Earth ChangesS


New earthquake sways buildings in Jakarta; Death toll passes 530

JAKARTA, Indonesia - A strong earthquake caused tall buildings to sway in the Indonesian capital Wednesday, sending panicked residents fleeing to the streets just days after a deadly tsunami struck main island of Java.

There were no immediate reports of damage or casualties.

The 6.0-magnitude quake was centered 25 miles beneath the Sunda strait, the U.S. Geological Survey said on its Web site, and struck 90 miles southwest of Jakarta.


Heavy rain in Japan leaves 23 dead or missing

TOKYO - Heavy rain in Japan triggered floods and mudslides that swallowed houses and destroyed roads, with at least 12 people killed and 11 missing since the start of the rainy season.

The rain has also been devastating in the neighboring Korean peninsula. At least 150 people there are believed dead or missing, mostly in the impoverished communist North, according to officials and aid workers Wednesday.

From western to central Japan, residents evacuated houses for shelters as muddy water swamped city streets and mudslides tore up highways.

The weather temporarily caused Shinkansen bullet trains to stop as the weather agency warned of more to come.


Pakistan hit by moderate earthquake

A moderate earthquake jolted an area along Pakistan's border with neighboring Iran on Wednesday, but there were no reports of injuries or any damage.

The magnitude 5.1 quake that hit at 4:27 am (0457 IST) was centered somewhere on the Pakistan-Iran border, about 1,200 kilometers west of the northwestern city of Peshawar, said Nasir Mahmood, assistant meteorologist at the state-run Seismological Centre in Peshawar.


Earthquake jolts northwest China

An earthquake measuring 5.6 degrees on the Richter scale jolted a county in northwest China's Qinghai Province at 5:53 p.m. (Beijing Time) Wednesday, according to China Seismological Bureau.


Europe gasps as heatwave temperatures soar

PARIS - Much of western Europe is sweltering under tropical temperatures, as a heatwave claimed its seventh victim since the start of the week.

Authorities in the eastern French town of Macon said a 53 year-old labourer died overnight of "malign hyperthermia" after working outside in temperatures of 33 degrees Centigrade (91.4 Fahrenheit).

Two elderly people died Tuesday in southwestern France as a result of the heat, and in the Netherlands two people died on the opening day of an annual walking event at Nijmegen.

In Spain a man who died of heat exhaustion in the northwest region of Galicia was the second to succumb after a man died in Murcia in the southeast on Sunday.

Cloud Lightning

Lightning sparks fire as tanker unloading

Providence, Rhode Island - Fire engulfed a dock area at the Port of Providence on Tuesday night when lightning struck as a tanker was unloading gasoline, sending large plumes of smoke and fireballs into the air.

Officials said the ship was able to safely pull away from the dock.


Girl Survives Lightning Strike That Evaporated Gold Cross Pendant on Her Neck

A 16-year-old girl has survived a direct lightning strike. The gold cross pendant on a chain melted and evaporated from the girl's neck.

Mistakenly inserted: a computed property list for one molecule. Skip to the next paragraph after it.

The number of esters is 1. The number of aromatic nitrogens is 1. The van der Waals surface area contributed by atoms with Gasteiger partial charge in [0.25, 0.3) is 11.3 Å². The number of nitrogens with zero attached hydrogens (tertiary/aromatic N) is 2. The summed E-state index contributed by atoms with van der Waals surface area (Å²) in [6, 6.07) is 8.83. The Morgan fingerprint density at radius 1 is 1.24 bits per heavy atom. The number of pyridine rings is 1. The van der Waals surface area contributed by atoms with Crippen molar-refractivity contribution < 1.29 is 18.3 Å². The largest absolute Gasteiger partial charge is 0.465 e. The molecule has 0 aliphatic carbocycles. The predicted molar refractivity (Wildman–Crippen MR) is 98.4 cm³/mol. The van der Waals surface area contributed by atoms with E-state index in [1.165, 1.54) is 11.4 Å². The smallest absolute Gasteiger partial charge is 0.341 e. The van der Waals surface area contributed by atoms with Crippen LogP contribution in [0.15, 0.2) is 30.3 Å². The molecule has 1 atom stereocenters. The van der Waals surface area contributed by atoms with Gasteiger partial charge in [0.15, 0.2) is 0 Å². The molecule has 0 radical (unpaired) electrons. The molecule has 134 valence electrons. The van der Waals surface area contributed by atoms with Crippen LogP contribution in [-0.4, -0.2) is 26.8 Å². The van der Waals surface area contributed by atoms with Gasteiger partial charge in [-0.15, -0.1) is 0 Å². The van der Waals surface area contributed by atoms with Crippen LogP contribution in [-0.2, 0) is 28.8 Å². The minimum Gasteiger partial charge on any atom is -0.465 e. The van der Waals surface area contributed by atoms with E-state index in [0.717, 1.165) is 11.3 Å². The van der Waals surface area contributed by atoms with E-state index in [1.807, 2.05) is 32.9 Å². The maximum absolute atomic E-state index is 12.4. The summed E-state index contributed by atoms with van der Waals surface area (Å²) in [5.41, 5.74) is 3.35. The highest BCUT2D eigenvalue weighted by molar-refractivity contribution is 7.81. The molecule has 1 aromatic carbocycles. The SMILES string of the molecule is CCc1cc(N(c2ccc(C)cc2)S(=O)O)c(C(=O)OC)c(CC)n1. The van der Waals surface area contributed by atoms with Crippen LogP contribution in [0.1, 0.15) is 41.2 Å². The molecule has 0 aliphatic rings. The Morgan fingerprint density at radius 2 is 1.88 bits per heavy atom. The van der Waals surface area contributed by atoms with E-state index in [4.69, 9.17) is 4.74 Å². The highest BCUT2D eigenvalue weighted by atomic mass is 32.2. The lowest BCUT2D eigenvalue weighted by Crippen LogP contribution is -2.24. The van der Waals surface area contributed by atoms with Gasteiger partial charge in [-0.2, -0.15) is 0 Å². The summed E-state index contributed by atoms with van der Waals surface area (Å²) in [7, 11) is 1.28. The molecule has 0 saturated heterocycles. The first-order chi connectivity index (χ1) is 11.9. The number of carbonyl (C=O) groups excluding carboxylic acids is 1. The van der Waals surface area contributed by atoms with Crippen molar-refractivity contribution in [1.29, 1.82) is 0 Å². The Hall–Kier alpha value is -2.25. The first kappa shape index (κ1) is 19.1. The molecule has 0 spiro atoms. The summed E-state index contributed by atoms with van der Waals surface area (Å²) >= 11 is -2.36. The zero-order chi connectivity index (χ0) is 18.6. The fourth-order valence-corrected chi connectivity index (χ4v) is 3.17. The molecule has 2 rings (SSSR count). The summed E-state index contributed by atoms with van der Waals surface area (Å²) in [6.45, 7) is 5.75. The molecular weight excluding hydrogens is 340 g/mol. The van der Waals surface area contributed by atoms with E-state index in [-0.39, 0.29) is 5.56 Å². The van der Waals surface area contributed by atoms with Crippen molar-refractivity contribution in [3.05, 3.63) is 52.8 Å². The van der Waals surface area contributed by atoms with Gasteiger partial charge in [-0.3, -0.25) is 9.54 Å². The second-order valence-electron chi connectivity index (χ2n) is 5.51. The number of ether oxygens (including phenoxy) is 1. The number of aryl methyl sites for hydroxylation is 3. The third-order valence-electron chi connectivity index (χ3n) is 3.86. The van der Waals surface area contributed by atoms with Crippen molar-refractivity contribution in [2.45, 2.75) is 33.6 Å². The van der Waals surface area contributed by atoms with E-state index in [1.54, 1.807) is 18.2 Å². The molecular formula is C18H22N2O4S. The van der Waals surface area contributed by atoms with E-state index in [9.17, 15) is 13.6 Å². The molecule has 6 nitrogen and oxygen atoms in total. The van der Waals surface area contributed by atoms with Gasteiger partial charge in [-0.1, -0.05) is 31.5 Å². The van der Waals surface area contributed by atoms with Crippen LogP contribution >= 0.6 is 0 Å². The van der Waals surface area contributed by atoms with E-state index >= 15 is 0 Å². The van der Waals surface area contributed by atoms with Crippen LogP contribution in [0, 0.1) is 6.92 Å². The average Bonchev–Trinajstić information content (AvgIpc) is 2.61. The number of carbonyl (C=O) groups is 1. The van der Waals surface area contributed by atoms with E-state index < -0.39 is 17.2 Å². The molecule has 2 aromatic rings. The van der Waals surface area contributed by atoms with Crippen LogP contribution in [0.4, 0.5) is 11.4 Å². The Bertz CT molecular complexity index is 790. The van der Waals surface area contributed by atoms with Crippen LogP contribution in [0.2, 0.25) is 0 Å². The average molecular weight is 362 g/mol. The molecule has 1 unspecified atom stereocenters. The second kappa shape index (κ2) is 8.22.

Marina Motygina from Ekaterinburg in Russia's Urals went bathing with her friend Anya. She had just got out of water when a thunderstorm broke out, the Komsomolskaya Pravda daily reports.


Tropical storm forms off N. Carolina

MIAMI - Tropical Storm Beryl, the second named storm of 2006 Atlantic hurricane season, formed off the North Carolina coast Tuesday and a tropical storm watch was issued for the eastern part of the state.

A hurricane reconnaissance aircraft reported that the storm's maximum sustained winds were at least 40 mph, the National Hurricane Center said. At 5 p.m. EDT, Beryl was centered about 180 miles southeast of Cape Hatteras and was moving toward the north at about 6 mph.

The storm is expected to make its closest approach to North Carolina on Wednesday and it was forecast to remain a tropical storm, said hurricane specialist Eric Blake.


Fire ants on the rise in coastal Va. areas

NORFOLK, Va. - Fire ants are showing up in greater numbers in coastal Virginia, much to the alarm of gardeners and farmers who dare disturb their nests.

"The way they bite, you would think they were the size of an alligator ... " said Carl Lohafer, a Virginia Beach resident who discovered colonies in his yard two years ago. "It was like a hot poker jabbing you."

In Virginia and elsewhere, the ants appear to thrive in the favorable climate of the coastal region.

Infestations of the ants have been reported in greater numbers since 2000 than in all of the 1990s, according to Virginia's Department of Agriculture and Consumer Services, Office of Plant and Pest Services.


Typhoon rains kill 100, wipe out North Korean villages

GENEVA - At least 100 people are believed dead or missing and 9,000 are homeless after typhoon rains caused severe flooding and landslides in North Korea, wiping out whole villages, the international Red Cross said.

"In some remote areas, whole villages have been swept away and essential public services, such as health care clinics, have been destroyed," said Jaap Timmer, the head of North Korean operations at the International Federation of Red Cross and Red Crescent Societies.